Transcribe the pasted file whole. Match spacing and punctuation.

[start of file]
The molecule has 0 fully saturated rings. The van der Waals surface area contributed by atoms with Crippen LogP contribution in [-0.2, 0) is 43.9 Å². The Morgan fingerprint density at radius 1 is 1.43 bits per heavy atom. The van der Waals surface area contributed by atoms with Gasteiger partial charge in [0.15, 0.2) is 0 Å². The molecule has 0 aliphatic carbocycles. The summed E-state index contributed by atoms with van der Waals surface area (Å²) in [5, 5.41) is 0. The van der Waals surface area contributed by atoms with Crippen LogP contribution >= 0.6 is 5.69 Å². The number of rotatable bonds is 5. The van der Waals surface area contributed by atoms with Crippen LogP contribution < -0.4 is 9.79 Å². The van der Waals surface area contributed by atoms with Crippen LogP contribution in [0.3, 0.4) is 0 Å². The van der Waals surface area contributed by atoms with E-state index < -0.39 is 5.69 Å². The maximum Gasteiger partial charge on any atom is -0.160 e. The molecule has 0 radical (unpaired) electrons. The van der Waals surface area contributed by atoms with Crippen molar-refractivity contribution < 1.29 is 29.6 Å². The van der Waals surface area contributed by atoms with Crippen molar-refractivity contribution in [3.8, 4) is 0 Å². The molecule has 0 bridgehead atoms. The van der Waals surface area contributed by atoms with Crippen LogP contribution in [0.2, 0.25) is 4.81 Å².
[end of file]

The molecule has 0 fully saturated rings. The van der Waals surface area contributed by atoms with Crippen LogP contribution in [-0.2, 0) is 43.9 Å². The Morgan fingerprint density at radius 1 is 1.43 bits per heavy atom. The van der Waals surface area contributed by atoms with Gasteiger partial charge in [0.15, 0.2) is 0 Å². The molecule has 0 aliphatic carbocycles. The summed E-state index contributed by atoms with van der Waals surface area (Å²) in [5, 5.41) is 0. The van der Waals surface area contributed by atoms with Crippen LogP contribution >= 0.6 is 5.69 Å². The number of rotatable bonds is 5. The van der Waals surface area contributed by atoms with Crippen LogP contribution < -0.4 is 9.79 Å². The van der Waals surface area contributed by atoms with Crippen LogP contribution in [0.3, 0.4) is 0 Å². The van der Waals surface area contributed by atoms with E-state index < -0.39 is 5.69 Å². The maximum Gasteiger partial charge on any atom is -0.160 e. The molecule has 0 radical (unpaired) electrons. The van der Waals surface area contributed by atoms with Crippen molar-refractivity contribution < 1.29 is 29.6 Å². The van der Waals surface area contributed by atoms with Crippen molar-refractivity contribution in [3.8, 4) is 0 Å². The molecule has 0 bridgehead atoms. The van der Waals surface area contributed by atoms with Crippen LogP contribution in [0.2, 0.25) is 4.81 Å².